My college teammate Brad from Cincinnati who lives in Pittsburgh came in Sunday morning to watch the race. Monday morning, we drove to our friends house in Natick. They live a couple blocks from the 10 mile mark. I ran a couple miles with Brad then continued on toward Wellesley, running into some of Sasha’s Battle Road Track Club (BRTC) teammates so I ran with them for a bit and headed back to our friends house for breakfast and just in time to see the women’s race start. My father also parked near our friends house and came over to watch the men’s elite start, where my Central Mass Strider (CMS) teammate Dan Vassallo was competing. A few minutes before the elite women were due by the 10 mile mark we went out and cheered for them, including a big cheer for fellow local Megan Hogan who went on to get her OTQ running 2:42! We then cheered on the elite men and then the mass start field for awhile before heading back to our friends house to watch all the thrilling finishes and stories that the TV coverage provided.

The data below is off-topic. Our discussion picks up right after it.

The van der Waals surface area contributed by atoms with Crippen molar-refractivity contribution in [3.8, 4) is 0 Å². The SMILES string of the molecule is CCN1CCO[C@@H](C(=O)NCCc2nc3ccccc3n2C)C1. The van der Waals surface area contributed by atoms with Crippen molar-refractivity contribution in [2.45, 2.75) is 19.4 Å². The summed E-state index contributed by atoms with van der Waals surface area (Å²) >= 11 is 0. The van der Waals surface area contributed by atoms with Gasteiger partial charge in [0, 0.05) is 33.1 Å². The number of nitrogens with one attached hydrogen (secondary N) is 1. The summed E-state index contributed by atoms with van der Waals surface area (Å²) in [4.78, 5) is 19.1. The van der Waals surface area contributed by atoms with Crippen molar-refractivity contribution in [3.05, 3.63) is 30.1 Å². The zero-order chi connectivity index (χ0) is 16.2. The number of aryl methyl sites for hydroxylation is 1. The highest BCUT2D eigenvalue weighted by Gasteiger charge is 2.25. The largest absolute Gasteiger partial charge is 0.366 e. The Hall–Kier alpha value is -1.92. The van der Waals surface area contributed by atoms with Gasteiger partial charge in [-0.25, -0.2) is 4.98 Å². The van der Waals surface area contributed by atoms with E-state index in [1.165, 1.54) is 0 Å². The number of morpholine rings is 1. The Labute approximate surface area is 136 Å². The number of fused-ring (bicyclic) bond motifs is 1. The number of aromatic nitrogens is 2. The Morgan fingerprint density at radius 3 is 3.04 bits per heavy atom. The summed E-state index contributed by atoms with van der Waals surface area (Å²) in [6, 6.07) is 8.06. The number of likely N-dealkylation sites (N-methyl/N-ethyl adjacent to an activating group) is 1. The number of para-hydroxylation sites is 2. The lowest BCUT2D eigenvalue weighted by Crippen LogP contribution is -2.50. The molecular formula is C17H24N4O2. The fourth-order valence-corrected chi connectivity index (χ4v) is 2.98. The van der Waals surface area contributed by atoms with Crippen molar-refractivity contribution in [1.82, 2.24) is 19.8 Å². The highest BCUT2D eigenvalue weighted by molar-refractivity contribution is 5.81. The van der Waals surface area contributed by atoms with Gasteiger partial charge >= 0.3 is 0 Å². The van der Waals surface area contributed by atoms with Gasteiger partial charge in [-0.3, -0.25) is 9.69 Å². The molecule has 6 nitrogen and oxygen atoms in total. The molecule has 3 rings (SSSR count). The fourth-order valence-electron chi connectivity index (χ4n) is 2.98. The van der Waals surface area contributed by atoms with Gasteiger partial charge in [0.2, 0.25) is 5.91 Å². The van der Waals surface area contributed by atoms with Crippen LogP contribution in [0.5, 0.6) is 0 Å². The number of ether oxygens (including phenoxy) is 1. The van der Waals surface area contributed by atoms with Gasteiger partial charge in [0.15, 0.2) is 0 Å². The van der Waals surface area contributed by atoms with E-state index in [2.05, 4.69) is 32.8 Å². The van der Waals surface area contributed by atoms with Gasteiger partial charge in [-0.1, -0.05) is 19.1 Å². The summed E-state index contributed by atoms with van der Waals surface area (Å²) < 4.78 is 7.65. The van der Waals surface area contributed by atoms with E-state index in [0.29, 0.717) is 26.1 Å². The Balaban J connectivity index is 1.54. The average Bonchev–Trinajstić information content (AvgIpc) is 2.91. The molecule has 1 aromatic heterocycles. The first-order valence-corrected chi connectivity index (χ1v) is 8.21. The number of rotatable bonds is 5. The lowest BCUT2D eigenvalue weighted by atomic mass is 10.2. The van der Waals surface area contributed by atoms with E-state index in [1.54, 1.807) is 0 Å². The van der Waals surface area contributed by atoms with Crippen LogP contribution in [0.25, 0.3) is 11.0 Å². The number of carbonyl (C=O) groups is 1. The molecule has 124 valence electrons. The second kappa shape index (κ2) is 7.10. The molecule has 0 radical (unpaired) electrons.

All in all it was a great introduction to the marathon for Dylan!
[Ed. Note: Scott came in 9th at the Pittsburgh Marathon on May 5, 2019, out of 3,500 competitors. Congratulations!!! In 2018 Scott came in overall 30th at the Boston Marathon!!! ]
Scott, 2nd from left, Sasha on far right and Dylan, future marathoner, center bottom
Jenny Kitchen left, Kristen Mellan and Kristin Garzone right
The Boston Marathon. Runners across the world dream of doing it one day. For someone like me, who’s currently focusing on a sub 4 marathon, I have no idea if I will ever get there. But this past Marathon Monday, I got to enjoy it for the second year in a row as a spectator and let me tell you – it does not disappoint.
My good friend Jenny Kitchen from Philadelphia, PA was running and invited me to join her for the weekend. The weekend was filled with fun miles, walking through the famous finish line numerous times, walking through the expo of all expos, and spectating on one of the best running days of the year.